I would agree that a lot of good information is in this question, please leave if at all possible. L
JimSillsAuthor Commented:
To All Respondents:

I apologize if I failed to follow Experts Exchange protocol. I was of the understanding that points are to be awarded for solutions and I did not receive a solution. My question was, “How do I clean (remove) the virus from the workstation?”

No one was able to tell me how to do that successfully with ongoing OS integrity. I received a lot of preventive information, virus removal information that would not work and advice not to pay the ransom, but I didn’t get an answer to my question.

I’ve been doing computer troubleshooting since 1981, before IBM and Bill Gates released the first IBM PC with MS DOS. That’s what I have done for a living for 34 years. My problem workstation and server were at one of my client accounts.

 I considered the Experts Exchange advice I received as good information for rookies but not for me. Out of everything that was written the only two things that I gleaned as helpful information were:
1. akb’s, “Crypto Wall can only get to the server from a work station if the work station has mapped drives to the server. For this reason I recommend you remove mapped drives from all work stations and use URL paths to get to the server.” A good tip, thank you.
2. Thomas Zucker-Scharff’s, “Make sure this is not CryptoFortress or a variant since that can encrypt network shares that are not mapped.” A good tip, thank you.

But even though they were good tips, neither of those provided a solution to my question.

Perhaps my question was a ringer, in that, there is no removal solution. Sorry if that’s the case. Maybe the best response to my question would have been, “Sorry, you’re screwed. Zero out the workstation and rebuild it from scratch.”

As Moderator thermoduric stated: “Points are not awarded just for effort.”

If someone would have solved my problem satisfactorily I would have been happy to award points.

I’m all ears. Does anyone have any suggestions how I should deal with this matter and the points? I don't want to be an ass about it.

Thanks for the feedback.
If you had replied to some of the experts you may have received more assistance.
Sometimes there is no precise answer to the asked question but we may be able to provide assistance /advice to help you sort out your problem.
I'd suggest you accept your own reply as the answer. No points awarded but the question will stay for others to read.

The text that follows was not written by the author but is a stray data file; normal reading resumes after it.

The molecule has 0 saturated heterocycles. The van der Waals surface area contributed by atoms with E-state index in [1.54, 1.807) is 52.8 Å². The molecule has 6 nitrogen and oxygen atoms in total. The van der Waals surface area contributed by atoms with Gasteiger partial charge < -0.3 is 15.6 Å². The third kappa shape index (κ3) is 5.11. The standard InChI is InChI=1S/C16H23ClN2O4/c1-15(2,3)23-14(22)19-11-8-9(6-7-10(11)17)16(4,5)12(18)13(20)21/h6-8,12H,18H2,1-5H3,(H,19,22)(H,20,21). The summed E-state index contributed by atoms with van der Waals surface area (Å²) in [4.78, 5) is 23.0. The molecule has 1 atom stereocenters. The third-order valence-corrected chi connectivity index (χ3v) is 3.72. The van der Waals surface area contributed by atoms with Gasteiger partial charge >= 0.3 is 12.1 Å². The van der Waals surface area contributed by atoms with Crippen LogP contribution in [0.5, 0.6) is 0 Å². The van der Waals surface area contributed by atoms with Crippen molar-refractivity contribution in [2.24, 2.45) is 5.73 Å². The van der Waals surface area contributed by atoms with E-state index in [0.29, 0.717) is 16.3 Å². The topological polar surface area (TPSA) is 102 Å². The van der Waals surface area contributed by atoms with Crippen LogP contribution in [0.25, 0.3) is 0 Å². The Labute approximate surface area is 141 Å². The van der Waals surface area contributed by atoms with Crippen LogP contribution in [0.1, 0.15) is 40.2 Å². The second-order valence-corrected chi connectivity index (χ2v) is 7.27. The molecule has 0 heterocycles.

Josef Al-ChacarSystems AdministratorCommented:
I'll start things off and say that I agree that you should rebuild.

However if your insist on removing the ransomeware then these are the steps that i would personally take.

1. Since you have all the data backed up i would remove all the profiles that are stored locally. LOTS of malware likes to hide in appdata and users' ntuser.dat files. Also remove all known locations where the encr

2. Do a full scan the workstation with kaspersky rescue disk. This will scan the computer while all files are inactive and remove the infected ones. Change the setting to do the deepest scan possible. I don't know off hand which setting. **This will take a very long time**

3. Boot into safe mode and do another full scan with Malwarebytes enable rootkit scan before the scan.

4. Do normal boot and scan again with malwarebytes and also kaspersky virus removal tool is very effective.

5. After all scans are complete and detect no malware then i would run SFC /SCANNOW from the administrative command prompt. This will repair any damaged system files. Then i would do a chkdsk /f

Hope this helps you out some.

Thomas Zucker-ScharffSolution GuideCommented:
I would have to say that if it is indeed ransomeware, you would have no choice but to restore from backups or do a clean install.
Josef Al-ChacarSystems AdministratorCommented:
I agree 100%. Although ransomware is not intended to destroy the operating system rather to get money for your data. As stated above, the computer cannot be trusted anymore. You may spend more time removing the malware than it would take to reinstall the OS and all the programs.
JimSillsAuthor Commented:
Dear thermoduric:

I will defer to your assessment, and therefore, concur with the award of points as you indicated.  I have been a Member of EE since 2003 but have only asked two questions, this one being the second.

In that regard, I am not familiar with the award process.  Since you have seen fit to intervene, I "assume" that you have awarded the points and that I need not take further action.

If that is incorrect, please so advise.

Thank you,